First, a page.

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How has coronavirus furthered fashion’s relationship with social causes?

Mentions of 'charity' in communications are up 186% - EDITED unpacks how retailers are supporting social causes during COVID-19.
How has coronavirus furthered fashion’s relationship with social causes? | EDITED

COVID-19 has seen retailers rise up to support those vulnerable to the virus and show solidarity to essential workers. We break down fashion’s connection to social causes and how retailers are supporting charities and striving to make a difference in the face of the pandemic.

There is a long history of fashion brands showing support for social causes, spotlighted over the past few years with brands pivoting to appear ‘woke’ to younger consumers. In 2019, it was reported nine in ten Gen-Z consumers believe companies have a responsibility to be transparent with environmental and social issues, making it even more crucial for fashion businesses to give back authentically. Defining cultural moments, such as the #MeToo movement, have seen fashion brands use their platforms to draw attention to such issues, as well as leverage advertising and merchandise to help people band together during turbulent times.

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Caring is cool but authenticity is cooler 

At the start of the year, StockX donated all proceeds from sales of sneakers, trading cards and merchandise associated with athlete Kobe Bryant to the Kobe and Vanessa Bryant Family Foundation in honor of him and his daughter Gianna. In February, retailers such as boohoo and In The Style emblazoned the words ‘be kind’ on T-shirts in support of the passing of UK TV Presenter Caroline Flack.

Charity merchandise can often wield high demand, becoming unassuming cult products. As the bushfires in Australia intensified, streetwear brand NOAH launched koala graphic tees available in two colors with proceeds of sales to WIRES, Australia’s largest wildlife rescue organization. In less than three days, the T-shirts sold out despite not shipping to customers for 2 to 3 weeks.

Supportive partnerships appear alluring with the exclusivity of charity merchandise combined with the younger generation’s perception of ‘caring is cool’. However, brands need to toe the line and remain sensitive to the cause as customers do not respond well to gimmicks – no matter how well-intentioned.

In light of the recent charitable efforts in support of COVID-19, Reese Witherspoon’s brand Draper Jones received backlash after promoting free dresses for teachers. It did not specify giveaways were drawn from a raffle and upset customers for being unable to meet demand. Fashion Nova also faced criticism after a tone-deaf tweet suggested customers spend their government-provided stimulus package at the fast fashion retailer.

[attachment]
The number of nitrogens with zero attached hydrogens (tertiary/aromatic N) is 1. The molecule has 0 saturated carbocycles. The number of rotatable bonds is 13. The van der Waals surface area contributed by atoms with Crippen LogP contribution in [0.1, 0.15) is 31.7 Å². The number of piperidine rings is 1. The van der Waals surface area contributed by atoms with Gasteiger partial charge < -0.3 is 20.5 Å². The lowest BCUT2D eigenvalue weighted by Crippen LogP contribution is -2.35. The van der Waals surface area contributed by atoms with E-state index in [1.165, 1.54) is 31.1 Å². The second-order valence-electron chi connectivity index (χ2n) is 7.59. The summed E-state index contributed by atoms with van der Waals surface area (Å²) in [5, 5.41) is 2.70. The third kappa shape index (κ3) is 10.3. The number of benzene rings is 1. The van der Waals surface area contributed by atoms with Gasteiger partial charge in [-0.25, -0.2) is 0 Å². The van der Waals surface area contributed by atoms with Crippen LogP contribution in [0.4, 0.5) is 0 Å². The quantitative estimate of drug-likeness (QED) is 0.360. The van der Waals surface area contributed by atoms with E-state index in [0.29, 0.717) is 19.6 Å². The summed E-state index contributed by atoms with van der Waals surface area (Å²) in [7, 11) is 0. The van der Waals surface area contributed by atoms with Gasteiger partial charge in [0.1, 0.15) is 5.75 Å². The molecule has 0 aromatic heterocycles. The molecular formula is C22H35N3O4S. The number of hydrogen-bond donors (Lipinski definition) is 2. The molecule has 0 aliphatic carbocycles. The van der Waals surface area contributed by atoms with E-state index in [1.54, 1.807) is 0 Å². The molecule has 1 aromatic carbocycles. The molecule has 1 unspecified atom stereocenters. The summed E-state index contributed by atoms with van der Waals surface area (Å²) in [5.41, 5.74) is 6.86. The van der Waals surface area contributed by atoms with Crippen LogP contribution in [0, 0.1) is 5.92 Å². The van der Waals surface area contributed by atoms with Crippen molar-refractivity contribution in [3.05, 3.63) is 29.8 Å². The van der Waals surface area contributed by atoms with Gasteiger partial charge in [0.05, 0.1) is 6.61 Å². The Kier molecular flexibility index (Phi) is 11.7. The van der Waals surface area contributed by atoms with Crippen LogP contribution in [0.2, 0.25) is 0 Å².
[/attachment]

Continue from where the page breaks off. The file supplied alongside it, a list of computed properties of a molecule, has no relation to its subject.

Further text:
Communications YoY 

Mentions of ‘charity’ or iterations of between January 1st to April 30th 3are up 186% in the US and 243% in the UK YoY.

In March, the spike in mentions around charitable donations also links to International Women’s Day, an event the fashion industry is becoming more active in supporting each year. The first mentions of philanthropic efforts to support COVID-19 in these markets appeared on March 12th when KOIO announced it would donate 5% of all revenues to the Red Cross to support healthcare services across the US and Italy.

As the region most affected after China, support for Italy flooded into retailers’ communications. Sergio Rossi donated 100% of online sales to support the fight against COVID-19 and Coccinelle launched the fundraising campaign ‘Coccinelle ci mette il cuore’ to help overcome the spread in the Lombardy region. As the virus became more widespread globally, retailers turned their attention to support their local markets, making charitable communications a mainstay across consumer inboxes.

While COVID-19 is front of mind for consumers and retailers alike, its essential businesses continue to advocate for the organizations they supported pre-pandemic, especially if it’s linked to their overall brand values. Sustainability and environmental commitments can’t afford to take a back seat, while nonprofits will benefit from retailers’ support during a time of crisis. Generosity from brands will not go unnoticed.

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    Astrid Miyu UK Email 12 May 2020
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    Dolce & Gabbana Email

Showing support during COVID-19

Food charities

Feeding America: A US nonprofit nationwide network of more than 200 food banks that feed more than 46 million people through food pantries, soup kitchens, shelters and other community-based agencies.

No Kid Hungry: A nonprofit working to solve hunger and poverty in the United States and around the world.

The Trussell Trust: A NGO and charity working to end the need for food banks in the UK. It supports a network of over 1,200 food bank centers.

How retailers have supported:

  • Since April 4th, Madewell has promoted ‘for every dollar donated on our site, we’ll match your gift up to $25,000.’ The brand also has a selection of bandanas donated to the cause.
  • For every donation up to $100,000, the Hot Topic Foundation will match the COVID-19 response funds for Feeding America and No Kid Hungry.